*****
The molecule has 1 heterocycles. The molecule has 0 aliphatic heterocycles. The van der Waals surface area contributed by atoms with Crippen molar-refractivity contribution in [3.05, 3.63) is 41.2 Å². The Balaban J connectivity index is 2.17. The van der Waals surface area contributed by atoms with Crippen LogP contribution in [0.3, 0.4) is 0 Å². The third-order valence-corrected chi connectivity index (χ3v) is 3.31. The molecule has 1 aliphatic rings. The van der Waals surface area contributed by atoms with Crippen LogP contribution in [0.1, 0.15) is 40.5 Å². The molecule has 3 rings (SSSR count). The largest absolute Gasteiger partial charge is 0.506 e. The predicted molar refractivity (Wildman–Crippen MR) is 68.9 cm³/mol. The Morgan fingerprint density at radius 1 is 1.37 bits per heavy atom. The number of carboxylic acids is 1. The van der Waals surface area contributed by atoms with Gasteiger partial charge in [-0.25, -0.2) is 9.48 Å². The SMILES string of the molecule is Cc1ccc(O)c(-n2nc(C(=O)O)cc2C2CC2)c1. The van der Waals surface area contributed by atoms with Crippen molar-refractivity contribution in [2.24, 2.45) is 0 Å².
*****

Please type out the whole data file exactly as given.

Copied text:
The molecule has 1 heterocycles. The molecule has 0 aliphatic heterocycles. The van der Waals surface area contributed by atoms with Crippen molar-refractivity contribution in [3.05, 3.63) is 41.2 Å². The Balaban J connectivity index is 2.17. The van der Waals surface area contributed by atoms with Crippen LogP contribution in [0.3, 0.4) is 0 Å². The third-order valence-corrected chi connectivity index (χ3v) is 3.31. The molecule has 1 aliphatic rings. The van der Waals surface area contributed by atoms with Crippen LogP contribution in [0.1, 0.15) is 40.5 Å². The molecule has 3 rings (SSSR count). The largest absolute Gasteiger partial charge is 0.506 e. The predicted molar refractivity (Wildman–Crippen MR) is 68.9 cm³/mol. The Morgan fingerprint density at radius 1 is 1.37 bits per heavy atom. The number of carboxylic acids is 1. The van der Waals surface area contributed by atoms with Gasteiger partial charge in [-0.25, -0.2) is 9.48 Å². The SMILES string of the molecule is Cc1ccc(O)c(-n2nc(C(=O)O)cc2C2CC2)c1. The van der Waals surface area contributed by atoms with Crippen molar-refractivity contribution in [2.24, 2.45) is 0 Å².